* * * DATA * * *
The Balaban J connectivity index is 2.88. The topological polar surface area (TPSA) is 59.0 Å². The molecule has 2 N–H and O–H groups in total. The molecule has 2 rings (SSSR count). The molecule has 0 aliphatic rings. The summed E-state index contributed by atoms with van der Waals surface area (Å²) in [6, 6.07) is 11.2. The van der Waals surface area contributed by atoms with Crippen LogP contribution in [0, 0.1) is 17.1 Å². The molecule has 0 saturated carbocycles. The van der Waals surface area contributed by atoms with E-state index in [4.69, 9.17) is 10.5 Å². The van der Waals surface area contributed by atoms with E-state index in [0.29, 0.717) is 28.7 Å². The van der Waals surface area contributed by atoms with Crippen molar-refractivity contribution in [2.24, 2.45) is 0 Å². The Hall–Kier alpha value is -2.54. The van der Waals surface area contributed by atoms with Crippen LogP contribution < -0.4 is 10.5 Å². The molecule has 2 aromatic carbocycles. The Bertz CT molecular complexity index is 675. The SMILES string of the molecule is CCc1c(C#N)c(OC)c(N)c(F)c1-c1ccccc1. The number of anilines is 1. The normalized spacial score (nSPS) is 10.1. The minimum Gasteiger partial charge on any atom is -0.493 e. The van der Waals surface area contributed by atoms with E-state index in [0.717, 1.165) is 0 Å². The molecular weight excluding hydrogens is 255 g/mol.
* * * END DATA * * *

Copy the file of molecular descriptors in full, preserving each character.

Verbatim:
The Balaban J connectivity index is 2.88. The topological polar surface area (TPSA) is 59.0 Å². The molecule has 2 N–H and O–H groups in total. The molecule has 2 rings (SSSR count). The molecule has 0 aliphatic rings. The summed E-state index contributed by atoms with van der Waals surface area (Å²) in [6, 6.07) is 11.2. The van der Waals surface area contributed by atoms with Crippen LogP contribution in [0, 0.1) is 17.1 Å². The molecule has 0 saturated carbocycles. The van der Waals surface area contributed by atoms with E-state index in [4.69, 9.17) is 10.5 Å². The van der Waals surface area contributed by atoms with E-state index in [0.29, 0.717) is 28.7 Å². The van der Waals surface area contributed by atoms with Crippen molar-refractivity contribution in [2.24, 2.45) is 0 Å². The Hall–Kier alpha value is -2.54. The van der Waals surface area contributed by atoms with Crippen LogP contribution < -0.4 is 10.5 Å². The molecule has 2 aromatic carbocycles. The Bertz CT molecular complexity index is 675. The SMILES string of the molecule is CCc1c(C#N)c(OC)c(N)c(F)c1-c1ccccc1. The number of anilines is 1. The normalized spacial score (nSPS) is 10.1. The minimum Gasteiger partial charge on any atom is -0.493 e. The van der Waals surface area contributed by atoms with E-state index in [0.717, 1.165) is 0 Å². The molecular weight excluding hydrogens is 255 g/mol.